Monday, 23 April 2018


The 2018 recording season is truly upon us, and Sunday was the first of several Atlas 2020 recording meetings I will be organising this year. The target was far-flung Cottisford, an area in the north of the county I had never been to before, and I was joined by four other keen botanists for a delightful day botanising in glorious spring weather. I had identified this square (SP53V) as a target for recording using the interactive Atlas 2020 coverage map available here. Although the tetrad had around 150 taxa recorded it still had a low recording rate indicating there was much else to find, so the aim of the meeting was to focus on species and habitats not covered by previous records: as these were focused on the Cottisford Pond Local Wildlife Site (LWS), there was plenty other ground to cover. Notable plants to look out for included Astragalus glychyphyllos (wild liquorice), last seen in 1993, and Carex elata (tufted sedge), last in 1968. Read on to learn whether we found either!

We started off in the churchyard in the village, St Mary the Virgin, where we had the usual lawnmower-tolerant species of unimproved churchyard grassland such as Plantago media (hoary plantain). There was a single rosette of Dactylorhiza fuchsii (common spotted orchid) and an abundance of flowering Luzula campestris (field wood-rush), an understated spring beauty. Making out of the village for the area where the Astragalus was last recorded we came upon a few patches of flowering Rancunulus auricomus (goldilocks buttercup) in a hedgebank. Further along were scraps of limestone grassland with an abundance of Cirsium eriophorum (wooly thistle) and a few plants of Lithospermum officinale (common gromwell), which was new the to square. Also new was Hypericum maculatum (imperforate St John's wort), relatively scarce in Oxon, and further up the lane we found the sought-after Astragalus, much to our delight. There were a mere five small tufts of this species growing in a rather unprepossessing verge by a farm track.

The next few hours were spent wondering along footpaths picking up records from a variety of habitats. Two large fields of Linum usitatissimum (cultivated flax) provided many arable weeds, welcome as these are usually scarce so early in the year. The company disbanded after hunting out the plants of Cottisford village, where we found rather few garden escapees, and I headed out alone to the last recorded location of Carex elata. I was quickly disappointed as this was an arable field, but diving into the woodland in the shallow valley below I immediately found around 20 tufts in a spring-fed swamp - as Carex elata had been known from only one site in the county this was clearly a significant find! I continued to find further plants, keeping count until I came across a large area of flooded woodland that supported thousands of individuals, and I was puzzled as to how this plant had been missed here for fifty years! Several large tussocks were also growing in Cottisford Pond itself.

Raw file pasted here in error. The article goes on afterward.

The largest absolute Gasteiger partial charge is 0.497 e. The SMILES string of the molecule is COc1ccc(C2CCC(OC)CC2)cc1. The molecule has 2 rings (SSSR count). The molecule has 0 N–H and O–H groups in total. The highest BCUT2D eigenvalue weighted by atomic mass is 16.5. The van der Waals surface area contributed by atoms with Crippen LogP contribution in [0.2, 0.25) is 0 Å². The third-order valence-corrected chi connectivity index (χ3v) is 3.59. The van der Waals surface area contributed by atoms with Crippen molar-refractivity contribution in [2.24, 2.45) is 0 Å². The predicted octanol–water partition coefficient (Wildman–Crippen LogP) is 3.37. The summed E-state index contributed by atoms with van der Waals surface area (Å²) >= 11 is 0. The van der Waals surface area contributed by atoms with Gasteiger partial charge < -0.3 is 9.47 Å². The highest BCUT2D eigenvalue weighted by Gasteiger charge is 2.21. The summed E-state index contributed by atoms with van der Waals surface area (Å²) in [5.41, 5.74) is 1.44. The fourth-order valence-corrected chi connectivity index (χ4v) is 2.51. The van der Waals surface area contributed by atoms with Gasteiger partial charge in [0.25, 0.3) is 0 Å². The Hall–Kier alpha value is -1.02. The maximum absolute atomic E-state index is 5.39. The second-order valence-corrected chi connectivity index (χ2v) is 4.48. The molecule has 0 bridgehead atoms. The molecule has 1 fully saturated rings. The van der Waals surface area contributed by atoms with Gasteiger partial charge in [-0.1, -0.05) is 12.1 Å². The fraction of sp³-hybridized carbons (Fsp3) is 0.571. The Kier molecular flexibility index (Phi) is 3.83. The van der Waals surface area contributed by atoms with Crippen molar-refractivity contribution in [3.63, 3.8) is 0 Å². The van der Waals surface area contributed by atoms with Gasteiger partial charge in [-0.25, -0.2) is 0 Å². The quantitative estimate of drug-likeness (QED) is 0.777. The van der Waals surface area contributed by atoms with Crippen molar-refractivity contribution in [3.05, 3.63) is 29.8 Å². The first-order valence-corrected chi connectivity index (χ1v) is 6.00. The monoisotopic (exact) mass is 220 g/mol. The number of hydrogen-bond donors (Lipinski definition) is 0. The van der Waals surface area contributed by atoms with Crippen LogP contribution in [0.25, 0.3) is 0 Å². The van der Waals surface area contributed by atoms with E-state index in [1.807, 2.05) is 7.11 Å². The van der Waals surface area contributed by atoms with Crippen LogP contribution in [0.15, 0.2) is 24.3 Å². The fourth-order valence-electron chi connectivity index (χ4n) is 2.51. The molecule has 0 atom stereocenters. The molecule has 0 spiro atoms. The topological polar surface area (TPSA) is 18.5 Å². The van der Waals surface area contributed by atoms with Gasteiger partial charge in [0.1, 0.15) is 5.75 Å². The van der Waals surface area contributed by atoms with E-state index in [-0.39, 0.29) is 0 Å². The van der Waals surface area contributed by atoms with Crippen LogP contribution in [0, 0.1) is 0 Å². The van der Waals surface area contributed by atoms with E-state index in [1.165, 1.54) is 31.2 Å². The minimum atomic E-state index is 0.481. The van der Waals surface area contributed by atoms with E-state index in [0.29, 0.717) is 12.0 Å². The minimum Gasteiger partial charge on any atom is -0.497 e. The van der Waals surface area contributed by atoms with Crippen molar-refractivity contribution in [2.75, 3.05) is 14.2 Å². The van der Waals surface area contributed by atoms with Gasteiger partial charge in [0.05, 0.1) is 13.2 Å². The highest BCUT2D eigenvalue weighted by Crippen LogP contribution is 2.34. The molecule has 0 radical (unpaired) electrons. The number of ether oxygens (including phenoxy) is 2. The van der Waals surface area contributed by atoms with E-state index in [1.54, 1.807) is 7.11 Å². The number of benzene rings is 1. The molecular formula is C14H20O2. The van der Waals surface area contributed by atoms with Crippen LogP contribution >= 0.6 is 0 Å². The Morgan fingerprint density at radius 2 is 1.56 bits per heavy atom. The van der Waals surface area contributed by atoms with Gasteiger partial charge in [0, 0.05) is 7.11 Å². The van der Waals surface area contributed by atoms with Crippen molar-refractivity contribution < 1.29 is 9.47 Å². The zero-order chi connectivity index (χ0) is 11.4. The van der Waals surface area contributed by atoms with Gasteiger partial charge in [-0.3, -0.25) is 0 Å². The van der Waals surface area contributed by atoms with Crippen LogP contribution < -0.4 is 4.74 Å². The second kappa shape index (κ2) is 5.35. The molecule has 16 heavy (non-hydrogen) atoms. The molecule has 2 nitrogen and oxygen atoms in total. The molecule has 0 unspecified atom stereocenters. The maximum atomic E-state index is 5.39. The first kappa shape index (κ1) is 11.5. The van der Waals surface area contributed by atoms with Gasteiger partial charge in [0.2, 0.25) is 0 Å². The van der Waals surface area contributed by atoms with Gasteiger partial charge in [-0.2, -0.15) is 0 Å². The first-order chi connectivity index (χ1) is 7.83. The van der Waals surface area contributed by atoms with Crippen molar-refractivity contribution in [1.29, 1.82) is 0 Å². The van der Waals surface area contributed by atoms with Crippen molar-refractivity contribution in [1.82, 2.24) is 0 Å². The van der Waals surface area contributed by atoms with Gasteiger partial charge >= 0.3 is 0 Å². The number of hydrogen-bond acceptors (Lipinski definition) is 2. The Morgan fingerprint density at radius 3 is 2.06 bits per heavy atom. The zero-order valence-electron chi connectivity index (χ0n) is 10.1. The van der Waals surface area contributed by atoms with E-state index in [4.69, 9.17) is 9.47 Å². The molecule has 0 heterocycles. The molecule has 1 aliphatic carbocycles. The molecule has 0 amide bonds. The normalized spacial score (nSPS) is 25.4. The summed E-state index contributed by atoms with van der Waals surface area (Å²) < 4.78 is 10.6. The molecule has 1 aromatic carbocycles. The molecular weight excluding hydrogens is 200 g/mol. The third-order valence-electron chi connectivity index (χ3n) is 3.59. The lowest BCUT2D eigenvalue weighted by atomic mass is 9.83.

Right: a tussock of Carex elata growing in Cottisford Pond. Below left: its wet woodland habitat. Below right: a diagnostic feature of C. elata is the leaf-sheaths, which split into many ladder-like fibres.

The woodland around Cottisford Pond had plenty of other good plants to add to the list, with a range of ancient woodland and wetland species. Neottia ovata (twayblade) and Valeriana dioica (marsh valerian) were both new to the tetrad, the latter a surprise as I had never known this uncommon and threatened species to ever turn up at a new site or to grow in woodland. To the south above the valley, the woods on the hill and the small area of Shelswell Park within the tetrad added a good deal of further interest. This area supported acid grassland, a very rare habitat in Oxfordshire, and I was able to re-record Campanula rotundifolia (harebell), Cirsium acaule (dwarf thistle) and Galium saxatile (heath bedstraw) as well as add Carex caryophyllea (spring sedge), Filipendula vulgaris (dropwort) and Veronica officinalis (heath speedwell) new to the tetrad. The glacial sand and gravel deposits across this part of the county, from Hardwick north-east to Finmere and Mixbury, would certainly be worth further survey.

After a bit more back-and-forth along footpaths to try to pick up extra species, I eventually returned to Cottisford carrying a satisfyingly full recording card. Together the meeting bumped the tetrad up to a total of 300 taxa, recording 260 taxa and making 287 records, greatly exceeding my expectations. It was particularly gratifying to find so many new native species and few aliens for a change, and of course to re-record a number of locally important plants. Who knows what we will find in a forthnight's time at the next meeting on May 6th? Please email me if you'd like to join us.

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